Fireman speaks out about experience of being openly gay in the fire service

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A Cleckheaton firefighter has spoken publicly about his experiences of joining the service as an openly gay man.

Anthony Devine, 26, has been appointed as a diversity champion by West Yorkshire Fire and Rescue as they mark LGBT History Month in partnership with gay rights organisation Stonewall.

As part of the campaign to promote equality among their staff, Anthony, who is now a watch manager at Leeds fire station, has shared the story of his life in the fire service since joining at the age of 18 back in 2008.

Anthony’s family initially advised him to keep his sexuality quiet within the male-dominated and ‘macho’ environment he was about to enter. Yet he decided to be open with colleagues and found he was instantly accepted by them.

“Like many, I am proud to be a firefighter. I am also proud to be a son, a brother and a friend. I’m proud to be British. There are many ways I would describe myself. I remember my family warning me that the fire service was a really masculine environment and that I should be careful who I told that I was a gay man.

I kept asking myself, should I hide who I am and lie or just be myself?” said Anthony, who began his service at Shanks fire station.

“My family couldn’t have been more wrong. My first posting was on Green Watch at Stanks and the team couldn’t have been more welcoming. Since then, I always find myself talking about my partner like anyone else would. I have even had discussions with colleagues around having kids of my own one day and what is available to me and my partner.”
As a diversity champion, Anthony will act as a point of contact for Stonewall and will receive support and direction to help develop the fire brigade’s diversity and inclusivity.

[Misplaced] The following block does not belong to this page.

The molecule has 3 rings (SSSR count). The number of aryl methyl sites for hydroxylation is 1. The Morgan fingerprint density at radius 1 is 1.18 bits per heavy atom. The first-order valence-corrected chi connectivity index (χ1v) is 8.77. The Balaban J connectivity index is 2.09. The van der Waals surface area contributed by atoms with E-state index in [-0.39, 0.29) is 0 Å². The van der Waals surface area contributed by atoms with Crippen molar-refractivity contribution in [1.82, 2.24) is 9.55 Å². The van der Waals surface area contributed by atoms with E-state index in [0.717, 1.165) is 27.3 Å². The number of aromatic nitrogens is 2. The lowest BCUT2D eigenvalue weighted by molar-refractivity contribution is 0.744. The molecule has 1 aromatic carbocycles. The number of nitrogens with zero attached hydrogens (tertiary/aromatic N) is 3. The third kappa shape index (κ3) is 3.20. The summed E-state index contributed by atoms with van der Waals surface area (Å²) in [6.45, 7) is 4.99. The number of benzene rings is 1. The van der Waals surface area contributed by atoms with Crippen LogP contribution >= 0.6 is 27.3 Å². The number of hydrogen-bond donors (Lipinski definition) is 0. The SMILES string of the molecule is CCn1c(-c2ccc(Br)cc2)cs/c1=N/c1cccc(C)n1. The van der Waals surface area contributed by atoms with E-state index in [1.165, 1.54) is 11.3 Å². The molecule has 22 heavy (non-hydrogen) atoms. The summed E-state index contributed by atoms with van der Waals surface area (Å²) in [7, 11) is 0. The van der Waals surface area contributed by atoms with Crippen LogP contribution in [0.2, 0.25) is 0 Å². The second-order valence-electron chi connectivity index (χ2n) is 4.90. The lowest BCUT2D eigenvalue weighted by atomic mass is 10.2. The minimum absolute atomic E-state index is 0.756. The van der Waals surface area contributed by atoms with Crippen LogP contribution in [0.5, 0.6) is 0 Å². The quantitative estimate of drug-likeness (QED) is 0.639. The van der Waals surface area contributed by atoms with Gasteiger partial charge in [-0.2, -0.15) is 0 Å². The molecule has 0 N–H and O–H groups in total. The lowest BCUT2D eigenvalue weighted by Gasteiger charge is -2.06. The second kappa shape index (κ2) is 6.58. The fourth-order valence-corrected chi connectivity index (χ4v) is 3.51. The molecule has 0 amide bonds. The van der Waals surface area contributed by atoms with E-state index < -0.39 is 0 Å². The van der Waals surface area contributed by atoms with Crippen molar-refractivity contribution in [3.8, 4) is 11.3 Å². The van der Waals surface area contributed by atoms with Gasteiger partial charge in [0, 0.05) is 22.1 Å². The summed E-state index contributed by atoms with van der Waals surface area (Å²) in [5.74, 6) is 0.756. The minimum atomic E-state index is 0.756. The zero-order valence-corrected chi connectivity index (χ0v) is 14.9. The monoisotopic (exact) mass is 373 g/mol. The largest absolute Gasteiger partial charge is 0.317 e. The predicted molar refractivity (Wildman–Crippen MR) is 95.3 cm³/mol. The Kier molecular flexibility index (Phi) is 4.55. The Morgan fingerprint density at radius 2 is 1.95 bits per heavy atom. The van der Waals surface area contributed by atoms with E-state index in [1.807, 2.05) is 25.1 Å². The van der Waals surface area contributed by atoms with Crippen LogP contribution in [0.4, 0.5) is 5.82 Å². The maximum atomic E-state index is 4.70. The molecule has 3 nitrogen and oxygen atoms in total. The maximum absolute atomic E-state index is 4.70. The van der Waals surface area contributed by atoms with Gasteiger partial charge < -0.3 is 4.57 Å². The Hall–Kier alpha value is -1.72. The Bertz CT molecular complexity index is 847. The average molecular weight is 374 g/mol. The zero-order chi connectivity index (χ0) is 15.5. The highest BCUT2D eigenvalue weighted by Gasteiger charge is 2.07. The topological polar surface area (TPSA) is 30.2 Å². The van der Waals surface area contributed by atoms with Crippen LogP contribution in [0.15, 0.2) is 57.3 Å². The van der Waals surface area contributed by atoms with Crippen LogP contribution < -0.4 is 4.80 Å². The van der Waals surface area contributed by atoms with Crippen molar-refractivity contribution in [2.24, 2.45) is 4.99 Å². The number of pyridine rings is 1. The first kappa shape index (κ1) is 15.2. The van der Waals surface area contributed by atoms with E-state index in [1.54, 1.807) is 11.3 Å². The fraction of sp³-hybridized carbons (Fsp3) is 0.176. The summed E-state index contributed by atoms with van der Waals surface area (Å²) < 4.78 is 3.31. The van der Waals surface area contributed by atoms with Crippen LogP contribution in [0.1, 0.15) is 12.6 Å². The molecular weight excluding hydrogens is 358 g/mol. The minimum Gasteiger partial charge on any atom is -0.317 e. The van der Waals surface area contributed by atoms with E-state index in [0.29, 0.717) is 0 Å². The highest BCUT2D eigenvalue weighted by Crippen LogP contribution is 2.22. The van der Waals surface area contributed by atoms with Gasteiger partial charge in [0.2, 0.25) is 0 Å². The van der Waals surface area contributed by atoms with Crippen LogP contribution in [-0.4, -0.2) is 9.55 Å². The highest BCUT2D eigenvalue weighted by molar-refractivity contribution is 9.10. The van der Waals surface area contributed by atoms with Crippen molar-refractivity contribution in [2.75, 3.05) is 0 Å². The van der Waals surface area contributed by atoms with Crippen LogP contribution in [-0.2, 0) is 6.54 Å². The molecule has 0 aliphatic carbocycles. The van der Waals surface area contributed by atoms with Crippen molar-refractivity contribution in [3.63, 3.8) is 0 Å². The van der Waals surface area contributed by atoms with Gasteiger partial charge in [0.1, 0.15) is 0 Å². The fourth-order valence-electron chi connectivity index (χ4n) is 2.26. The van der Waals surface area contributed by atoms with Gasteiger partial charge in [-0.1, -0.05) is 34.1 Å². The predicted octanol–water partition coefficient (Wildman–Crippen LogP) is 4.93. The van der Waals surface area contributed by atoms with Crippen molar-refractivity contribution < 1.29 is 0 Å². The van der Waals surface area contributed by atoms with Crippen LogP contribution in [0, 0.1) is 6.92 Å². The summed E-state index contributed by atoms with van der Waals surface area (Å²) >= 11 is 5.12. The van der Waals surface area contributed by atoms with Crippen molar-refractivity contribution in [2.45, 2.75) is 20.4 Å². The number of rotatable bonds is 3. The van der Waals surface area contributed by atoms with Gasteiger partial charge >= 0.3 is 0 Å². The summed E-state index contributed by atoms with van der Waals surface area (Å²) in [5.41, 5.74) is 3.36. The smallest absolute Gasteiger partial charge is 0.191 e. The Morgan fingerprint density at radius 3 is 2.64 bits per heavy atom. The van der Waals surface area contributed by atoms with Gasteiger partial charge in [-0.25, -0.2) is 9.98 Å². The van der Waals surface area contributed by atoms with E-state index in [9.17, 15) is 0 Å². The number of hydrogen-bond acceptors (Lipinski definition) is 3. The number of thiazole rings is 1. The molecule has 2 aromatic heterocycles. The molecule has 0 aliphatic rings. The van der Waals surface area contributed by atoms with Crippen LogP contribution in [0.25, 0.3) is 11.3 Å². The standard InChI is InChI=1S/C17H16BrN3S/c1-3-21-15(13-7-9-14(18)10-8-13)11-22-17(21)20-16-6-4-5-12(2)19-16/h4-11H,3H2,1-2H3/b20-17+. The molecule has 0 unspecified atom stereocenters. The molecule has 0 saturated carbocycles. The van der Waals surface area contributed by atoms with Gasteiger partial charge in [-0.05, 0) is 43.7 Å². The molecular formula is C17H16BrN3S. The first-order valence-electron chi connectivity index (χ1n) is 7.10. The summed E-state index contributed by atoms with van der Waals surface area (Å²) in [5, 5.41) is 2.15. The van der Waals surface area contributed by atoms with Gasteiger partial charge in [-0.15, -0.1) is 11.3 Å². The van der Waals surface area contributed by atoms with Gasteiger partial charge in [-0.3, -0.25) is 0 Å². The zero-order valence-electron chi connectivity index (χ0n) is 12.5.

“Although the fire service has come a long way to be accepting and understanding of lesbian, gay, bisexual and transgender people, there is still work to be done, as there is in society as a whole. I’m lucky that the service has been so accepting and I am proud to be respected as an individual for everything I bring to the table, not just my sexuality.”

Anthony has friends who have experienced homophobic attacks both in the workplace and in public, and hopes that he can help improve tolerance in the wider community.

“It’s a sad fact that in 2016, I can still say I personally know of people that have been verbally or physically attacked because of their sexuality. I decided to become a diversity champion to boost the Stonewall membership and provide our organisation with the experience, knowledge and contacts to be able to assist in driving us forward. It’s not just about staff - we serve a very diverse community and I would like to help us better understand their needs, in particular those of LGBT people” added Anthony.

The West Yorkshire brigade has previously supported the Rainbow Laces campaign, and has also selected ‘straight allies’ from among their employees, including Cookridge fire station watch commander Chris Kovacs and the service’s workforce development advisor Michaela Hill.

“I am so proud of my own staff for putting themselves forward as role-models to promote LGBT awareness – I think we could all learn a little something from their stories,” said deputy chief fire officer Dave Walton.